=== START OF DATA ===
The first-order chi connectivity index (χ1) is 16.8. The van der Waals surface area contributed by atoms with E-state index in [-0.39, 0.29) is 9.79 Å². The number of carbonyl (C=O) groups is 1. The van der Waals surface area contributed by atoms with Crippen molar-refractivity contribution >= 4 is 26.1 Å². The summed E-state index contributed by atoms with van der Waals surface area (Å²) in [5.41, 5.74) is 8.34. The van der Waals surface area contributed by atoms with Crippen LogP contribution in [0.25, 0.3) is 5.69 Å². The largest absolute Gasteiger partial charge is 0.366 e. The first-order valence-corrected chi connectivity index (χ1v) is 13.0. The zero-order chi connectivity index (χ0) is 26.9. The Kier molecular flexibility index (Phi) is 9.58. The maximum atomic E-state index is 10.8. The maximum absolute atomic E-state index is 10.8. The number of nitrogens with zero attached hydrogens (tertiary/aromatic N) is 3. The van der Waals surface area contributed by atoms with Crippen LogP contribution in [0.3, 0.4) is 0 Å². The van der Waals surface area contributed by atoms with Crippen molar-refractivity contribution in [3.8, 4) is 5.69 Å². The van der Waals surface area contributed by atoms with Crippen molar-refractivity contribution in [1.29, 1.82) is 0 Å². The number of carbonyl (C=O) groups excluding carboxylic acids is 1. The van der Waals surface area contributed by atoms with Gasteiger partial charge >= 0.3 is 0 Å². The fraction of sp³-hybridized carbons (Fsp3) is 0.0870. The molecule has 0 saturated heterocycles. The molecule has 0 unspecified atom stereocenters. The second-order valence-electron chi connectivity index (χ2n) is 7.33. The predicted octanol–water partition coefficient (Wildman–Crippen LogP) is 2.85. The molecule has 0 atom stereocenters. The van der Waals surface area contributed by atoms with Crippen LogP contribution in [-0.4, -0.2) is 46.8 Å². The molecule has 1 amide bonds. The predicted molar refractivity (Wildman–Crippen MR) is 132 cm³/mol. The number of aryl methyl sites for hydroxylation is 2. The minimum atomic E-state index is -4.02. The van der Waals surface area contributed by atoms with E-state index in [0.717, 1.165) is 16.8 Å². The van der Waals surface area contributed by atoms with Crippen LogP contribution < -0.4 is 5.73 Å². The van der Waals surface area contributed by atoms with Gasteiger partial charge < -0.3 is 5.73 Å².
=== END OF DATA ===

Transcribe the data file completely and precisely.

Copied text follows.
The first-order chi connectivity index (χ1) is 16.8. The van der Waals surface area contributed by atoms with E-state index in [-0.39, 0.29) is 9.79 Å². The number of carbonyl (C=O) groups is 1. The van der Waals surface area contributed by atoms with Crippen molar-refractivity contribution >= 4 is 26.1 Å². The summed E-state index contributed by atoms with van der Waals surface area (Å²) in [5.41, 5.74) is 8.34. The van der Waals surface area contributed by atoms with Crippen LogP contribution in [0.25, 0.3) is 5.69 Å². The largest absolute Gasteiger partial charge is 0.366 e. The first-order valence-corrected chi connectivity index (χ1v) is 13.0. The zero-order chi connectivity index (χ0) is 26.9. The Kier molecular flexibility index (Phi) is 9.58. The maximum atomic E-state index is 10.8. The maximum absolute atomic E-state index is 10.8. The number of nitrogens with zero attached hydrogens (tertiary/aromatic N) is 3. The van der Waals surface area contributed by atoms with Crippen LogP contribution in [0.3, 0.4) is 0 Å². The van der Waals surface area contributed by atoms with Crippen molar-refractivity contribution in [3.8, 4) is 5.69 Å². The van der Waals surface area contributed by atoms with Crippen molar-refractivity contribution in [1.29, 1.82) is 0 Å². The number of carbonyl (C=O) groups excluding carboxylic acids is 1. The van der Waals surface area contributed by atoms with Gasteiger partial charge >= 0.3 is 0 Å². The fraction of sp³-hybridized carbons (Fsp3) is 0.0870. The molecule has 0 saturated heterocycles. The molecule has 0 unspecified atom stereocenters. The second-order valence-electron chi connectivity index (χ2n) is 7.33. The predicted octanol–water partition coefficient (Wildman–Crippen LogP) is 2.85. The molecule has 0 atom stereocenters. The van der Waals surface area contributed by atoms with Crippen LogP contribution in [-0.4, -0.2) is 46.8 Å². The molecule has 1 amide bonds. The predicted molar refractivity (Wildman–Crippen MR) is 132 cm³/mol. The number of aryl methyl sites for hydroxylation is 2. The minimum atomic E-state index is -4.02. The van der Waals surface area contributed by atoms with E-state index in [0.717, 1.165) is 16.8 Å². The van der Waals surface area contributed by atoms with Crippen LogP contribution < -0.4 is 5.73 Å². The van der Waals surface area contributed by atoms with Gasteiger partial charge < -0.3 is 5.73 Å².